December 21st, 2006 04:25 EST
Gates: Nothing more important than succeeding in Iraq
BAGHDAD — Succeeding in Iraq is the Defense Department’s top priority, newly sworn-in Defense Secretary Robert M. Gates, said here Wednesday.
“I’m confident we can do so,” Gates said in a news briefing at Al Faw Palace, headquarters of Multi-National Corps-Iraq. The secretary said he came on this surprise Iraq visit to hear "first-hand candid, honest assessments from our commanders on how to proceed in Iraq, particularly since they’ll be the ones to implement whatever decisions are made.
I value both their advice and their service to our country.” Gates said he’s been to Iraq before and has spoken to many of the commanders he met with during his visit, most recently as a member of the Iraq Study Group. Members of the bi-partisan group visited here earlier this year and released their report to the president and Congress on Dec. 6. One option for dealing with violence in Iraq is to “surge” additional U.S servicemembers into the area.
Gates said the idea has merit, but he’ll make no recommendations to the president until he’s spoken to the Iraqis and senior U.S. military members. The secretary said U.S. commanders have been “very candid” in discussions and that he’s looking forward to discussions with Iraqi leaders, including Prime Minister Nouri al-Maliki. Gates stressed the importance of talking to Iraqi leaders.
“We need to remember that there is an Iraqi government and … that government needs to be a partner in this, or we need to be a partner with the Iraqi government with them out in front,” he said. Neither of the top two American military commanders in the region -- Gen. George W. Casey Jr., commander of Multi-National Force-Iraq, and Gen. John Abizaid, chief of U.S. Central Command -- endorsed the idea of sending more military forces to Iraq, but they also did not reject the idea. Casey noted that he has asked for -- and received -- additional troops several times when he felt they were needed for specific missions, such as to provide security during elections or to participate in major offensives.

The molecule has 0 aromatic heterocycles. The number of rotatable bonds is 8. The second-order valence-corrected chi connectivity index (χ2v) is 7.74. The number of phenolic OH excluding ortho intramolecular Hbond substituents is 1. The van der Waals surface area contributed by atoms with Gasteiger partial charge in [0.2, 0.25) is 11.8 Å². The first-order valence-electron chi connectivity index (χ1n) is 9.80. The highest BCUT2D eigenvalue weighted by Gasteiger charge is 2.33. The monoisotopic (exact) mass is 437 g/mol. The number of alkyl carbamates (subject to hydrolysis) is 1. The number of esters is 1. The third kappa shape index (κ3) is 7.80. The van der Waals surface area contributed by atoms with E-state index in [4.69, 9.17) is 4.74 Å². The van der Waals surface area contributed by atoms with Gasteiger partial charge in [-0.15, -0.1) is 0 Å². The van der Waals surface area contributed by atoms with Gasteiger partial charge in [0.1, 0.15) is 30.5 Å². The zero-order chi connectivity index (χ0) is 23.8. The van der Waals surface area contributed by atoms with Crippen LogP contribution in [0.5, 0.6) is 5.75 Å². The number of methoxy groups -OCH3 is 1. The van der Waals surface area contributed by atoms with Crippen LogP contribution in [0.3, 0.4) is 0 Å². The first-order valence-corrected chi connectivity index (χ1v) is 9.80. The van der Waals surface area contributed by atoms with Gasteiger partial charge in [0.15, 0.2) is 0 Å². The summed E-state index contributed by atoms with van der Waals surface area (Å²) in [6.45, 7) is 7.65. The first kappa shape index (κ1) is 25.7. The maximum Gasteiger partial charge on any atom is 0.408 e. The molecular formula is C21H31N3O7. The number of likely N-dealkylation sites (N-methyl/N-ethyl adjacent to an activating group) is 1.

“I’m not necessarily opposed to the idea, but what I want to see happen is when (or) if we do bring more American troops here, they help us progress to our strategic objectives,” Casey said. Abizaid said all options are on the table. “We’re looking at every possible thing that might influence the situation to make Baghdad, in particular, more secure,” he said. Gates said he will make no decisions on how to proceed in Iraq, but he will provide recommendations to President Bush.
“There is only one vote that matters, and that’s the president of the United States,” Gates said. “What I’m here to do is talk to all these folks, talk to the Iraqis and see what advice I can give to the president that would help him make the decision.”
(Courtesy of Kathleen T. Rhem, American Forces Press Service)